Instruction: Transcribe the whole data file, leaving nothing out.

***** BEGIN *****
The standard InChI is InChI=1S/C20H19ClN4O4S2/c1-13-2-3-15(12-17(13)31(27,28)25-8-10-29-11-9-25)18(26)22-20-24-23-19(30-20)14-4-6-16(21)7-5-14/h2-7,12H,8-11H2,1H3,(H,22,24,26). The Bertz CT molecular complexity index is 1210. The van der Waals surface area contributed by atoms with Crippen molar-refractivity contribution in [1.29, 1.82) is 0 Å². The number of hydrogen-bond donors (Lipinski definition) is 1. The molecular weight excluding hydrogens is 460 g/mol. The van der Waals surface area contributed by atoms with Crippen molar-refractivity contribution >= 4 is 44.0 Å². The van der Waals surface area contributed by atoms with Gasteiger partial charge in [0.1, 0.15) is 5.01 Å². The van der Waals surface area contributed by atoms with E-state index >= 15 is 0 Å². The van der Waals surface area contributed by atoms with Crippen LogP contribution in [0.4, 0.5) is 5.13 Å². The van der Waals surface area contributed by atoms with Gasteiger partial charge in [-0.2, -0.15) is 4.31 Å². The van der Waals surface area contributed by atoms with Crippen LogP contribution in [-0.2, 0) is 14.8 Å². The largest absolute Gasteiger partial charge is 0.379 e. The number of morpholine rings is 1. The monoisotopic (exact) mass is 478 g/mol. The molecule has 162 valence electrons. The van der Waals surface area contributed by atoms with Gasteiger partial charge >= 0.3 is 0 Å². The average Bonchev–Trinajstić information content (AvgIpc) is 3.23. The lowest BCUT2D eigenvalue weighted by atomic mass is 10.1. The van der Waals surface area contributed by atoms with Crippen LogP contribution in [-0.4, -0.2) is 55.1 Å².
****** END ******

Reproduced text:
The standard InChI is InChI=1S/C20H19ClN4O4S2/c1-13-2-3-15(12-17(13)31(27,28)25-8-10-29-11-9-25)18(26)22-20-24-23-19(30-20)14-4-6-16(21)7-5-14/h2-7,12H,8-11H2,1H3,(H,22,24,26). The Bertz CT molecular complexity index is 1210. The van der Waals surface area contributed by atoms with Crippen molar-refractivity contribution in [1.29, 1.82) is 0 Å². The number of hydrogen-bond donors (Lipinski definition) is 1. The molecular weight excluding hydrogens is 460 g/mol. The van der Waals surface area contributed by atoms with Crippen molar-refractivity contribution >= 4 is 44.0 Å². The van der Waals surface area contributed by atoms with Gasteiger partial charge in [0.1, 0.15) is 5.01 Å². The van der Waals surface area contributed by atoms with E-state index >= 15 is 0 Å². The van der Waals surface area contributed by atoms with Crippen LogP contribution in [0.4, 0.5) is 5.13 Å². The van der Waals surface area contributed by atoms with Gasteiger partial charge in [-0.2, -0.15) is 4.31 Å². The van der Waals surface area contributed by atoms with Crippen LogP contribution in [-0.2, 0) is 14.8 Å². The largest absolute Gasteiger partial charge is 0.379 e. The number of morpholine rings is 1. The monoisotopic (exact) mass is 478 g/mol. The molecule has 162 valence electrons. The van der Waals surface area contributed by atoms with Gasteiger partial charge >= 0.3 is 0 Å². The average Bonchev–Trinajstić information content (AvgIpc) is 3.23. The lowest BCUT2D eigenvalue weighted by atomic mass is 10.1. The van der Waals surface area contributed by atoms with Crippen LogP contribution in [-0.4, -0.2) is 55.1 Å².